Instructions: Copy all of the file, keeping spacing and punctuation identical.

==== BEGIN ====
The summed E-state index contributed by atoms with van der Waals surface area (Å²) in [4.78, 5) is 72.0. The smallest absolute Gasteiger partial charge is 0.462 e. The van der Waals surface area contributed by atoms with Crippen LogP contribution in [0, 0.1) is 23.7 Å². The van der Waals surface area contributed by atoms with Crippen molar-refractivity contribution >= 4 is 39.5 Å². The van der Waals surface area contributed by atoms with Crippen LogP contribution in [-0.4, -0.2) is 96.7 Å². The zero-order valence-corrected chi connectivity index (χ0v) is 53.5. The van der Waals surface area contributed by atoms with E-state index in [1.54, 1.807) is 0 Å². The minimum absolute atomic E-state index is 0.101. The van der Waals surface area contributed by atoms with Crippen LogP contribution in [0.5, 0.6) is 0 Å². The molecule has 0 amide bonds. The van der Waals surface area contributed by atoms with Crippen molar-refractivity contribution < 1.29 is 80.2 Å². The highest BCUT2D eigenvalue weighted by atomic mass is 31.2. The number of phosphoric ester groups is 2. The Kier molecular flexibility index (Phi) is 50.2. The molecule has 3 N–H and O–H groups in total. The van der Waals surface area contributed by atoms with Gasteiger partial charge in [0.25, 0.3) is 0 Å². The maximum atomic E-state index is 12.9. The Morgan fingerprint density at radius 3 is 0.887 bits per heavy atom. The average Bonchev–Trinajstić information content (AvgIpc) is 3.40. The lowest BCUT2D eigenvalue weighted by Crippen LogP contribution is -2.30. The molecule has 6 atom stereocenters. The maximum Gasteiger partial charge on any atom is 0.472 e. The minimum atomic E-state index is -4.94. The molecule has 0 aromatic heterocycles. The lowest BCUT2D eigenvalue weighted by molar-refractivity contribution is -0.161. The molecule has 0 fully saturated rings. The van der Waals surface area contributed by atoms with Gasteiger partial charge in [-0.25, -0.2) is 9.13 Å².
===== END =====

The summed E-state index contributed by atoms with van der Waals surface area (Å²) in [4.78, 5) is 72.0. The smallest absolute Gasteiger partial charge is 0.462 e. The van der Waals surface area contributed by atoms with Crippen LogP contribution in [0, 0.1) is 23.7 Å². The van der Waals surface area contributed by atoms with Crippen molar-refractivity contribution >= 4 is 39.5 Å². The van der Waals surface area contributed by atoms with Crippen LogP contribution in [-0.4, -0.2) is 96.7 Å². The zero-order valence-corrected chi connectivity index (χ0v) is 53.5. The van der Waals surface area contributed by atoms with E-state index in [1.54, 1.807) is 0 Å². The minimum absolute atomic E-state index is 0.101. The van der Waals surface area contributed by atoms with Crippen LogP contribution in [0.5, 0.6) is 0 Å². The molecule has 0 amide bonds. The van der Waals surface area contributed by atoms with Crippen molar-refractivity contribution < 1.29 is 80.2 Å². The highest BCUT2D eigenvalue weighted by atomic mass is 31.2. The number of phosphoric ester groups is 2. The Kier molecular flexibility index (Phi) is 50.2. The molecule has 3 N–H and O–H groups in total. The van der Waals surface area contributed by atoms with Gasteiger partial charge in [0.25, 0.3) is 0 Å². The maximum atomic E-state index is 12.9. The Morgan fingerprint density at radius 3 is 0.887 bits per heavy atom. The average Bonchev–Trinajstić information content (AvgIpc) is 3.40. The lowest BCUT2D eigenvalue weighted by Crippen LogP contribution is -2.30. The molecule has 6 atom stereocenters. The maximum Gasteiger partial charge on any atom is 0.472 e. The minimum atomic E-state index is -4.94. The molecule has 0 aromatic heterocycles. The lowest BCUT2D eigenvalue weighted by molar-refractivity contribution is -0.161. The molecule has 0 fully saturated rings. The van der Waals surface area contributed by atoms with Gasteiger partial charge in [-0.25, -0.2) is 9.13 Å².